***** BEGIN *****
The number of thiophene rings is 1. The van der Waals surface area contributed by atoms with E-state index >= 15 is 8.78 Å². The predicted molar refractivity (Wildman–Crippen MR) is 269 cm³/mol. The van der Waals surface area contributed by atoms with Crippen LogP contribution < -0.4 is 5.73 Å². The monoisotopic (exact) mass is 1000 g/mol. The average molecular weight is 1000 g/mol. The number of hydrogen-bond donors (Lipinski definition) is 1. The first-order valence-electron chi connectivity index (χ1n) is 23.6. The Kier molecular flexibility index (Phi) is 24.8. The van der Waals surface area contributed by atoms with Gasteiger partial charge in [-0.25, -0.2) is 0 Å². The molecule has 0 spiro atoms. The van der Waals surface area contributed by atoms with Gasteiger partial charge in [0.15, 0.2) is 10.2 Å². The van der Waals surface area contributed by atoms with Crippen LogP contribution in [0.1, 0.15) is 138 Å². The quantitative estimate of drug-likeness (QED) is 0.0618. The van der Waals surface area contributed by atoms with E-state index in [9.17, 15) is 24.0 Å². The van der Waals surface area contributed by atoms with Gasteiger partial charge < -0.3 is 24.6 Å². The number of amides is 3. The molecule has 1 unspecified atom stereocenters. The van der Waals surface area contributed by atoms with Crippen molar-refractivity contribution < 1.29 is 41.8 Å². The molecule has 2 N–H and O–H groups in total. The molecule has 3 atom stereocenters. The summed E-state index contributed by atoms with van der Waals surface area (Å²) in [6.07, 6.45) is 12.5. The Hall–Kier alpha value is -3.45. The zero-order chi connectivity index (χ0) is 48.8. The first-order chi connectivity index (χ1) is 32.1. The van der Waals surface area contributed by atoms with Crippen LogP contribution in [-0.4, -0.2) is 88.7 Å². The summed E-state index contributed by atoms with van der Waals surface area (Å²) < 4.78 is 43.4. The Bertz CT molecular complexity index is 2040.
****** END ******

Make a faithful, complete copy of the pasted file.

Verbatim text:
The number of thiophene rings is 1. The van der Waals surface area contributed by atoms with E-state index >= 15 is 8.78 Å². The predicted molar refractivity (Wildman–Crippen MR) is 269 cm³/mol. The van der Waals surface area contributed by atoms with Crippen LogP contribution < -0.4 is 5.73 Å². The monoisotopic (exact) mass is 1000 g/mol. The average molecular weight is 1000 g/mol. The number of hydrogen-bond donors (Lipinski definition) is 1. The first-order valence-electron chi connectivity index (χ1n) is 23.6. The Kier molecular flexibility index (Phi) is 24.8. The van der Waals surface area contributed by atoms with Gasteiger partial charge in [-0.25, -0.2) is 0 Å². The molecule has 0 spiro atoms. The van der Waals surface area contributed by atoms with Gasteiger partial charge in [0.15, 0.2) is 10.2 Å². The van der Waals surface area contributed by atoms with Crippen LogP contribution in [0.1, 0.15) is 138 Å². The quantitative estimate of drug-likeness (QED) is 0.0618. The van der Waals surface area contributed by atoms with E-state index in [9.17, 15) is 24.0 Å². The van der Waals surface area contributed by atoms with Gasteiger partial charge < -0.3 is 24.6 Å². The number of amides is 3. The molecule has 1 unspecified atom stereocenters. The van der Waals surface area contributed by atoms with Crippen molar-refractivity contribution < 1.29 is 41.8 Å². The molecule has 2 N–H and O–H groups in total. The molecule has 3 atom stereocenters. The summed E-state index contributed by atoms with van der Waals surface area (Å²) in [6.07, 6.45) is 12.5. The Hall–Kier alpha value is -3.45. The zero-order chi connectivity index (χ0) is 48.8. The first-order chi connectivity index (χ1) is 32.1. The van der Waals surface area contributed by atoms with Crippen LogP contribution in [-0.4, -0.2) is 88.7 Å². The summed E-state index contributed by atoms with van der Waals surface area (Å²) < 4.78 is 43.4. The Bertz CT molecular complexity index is 2040.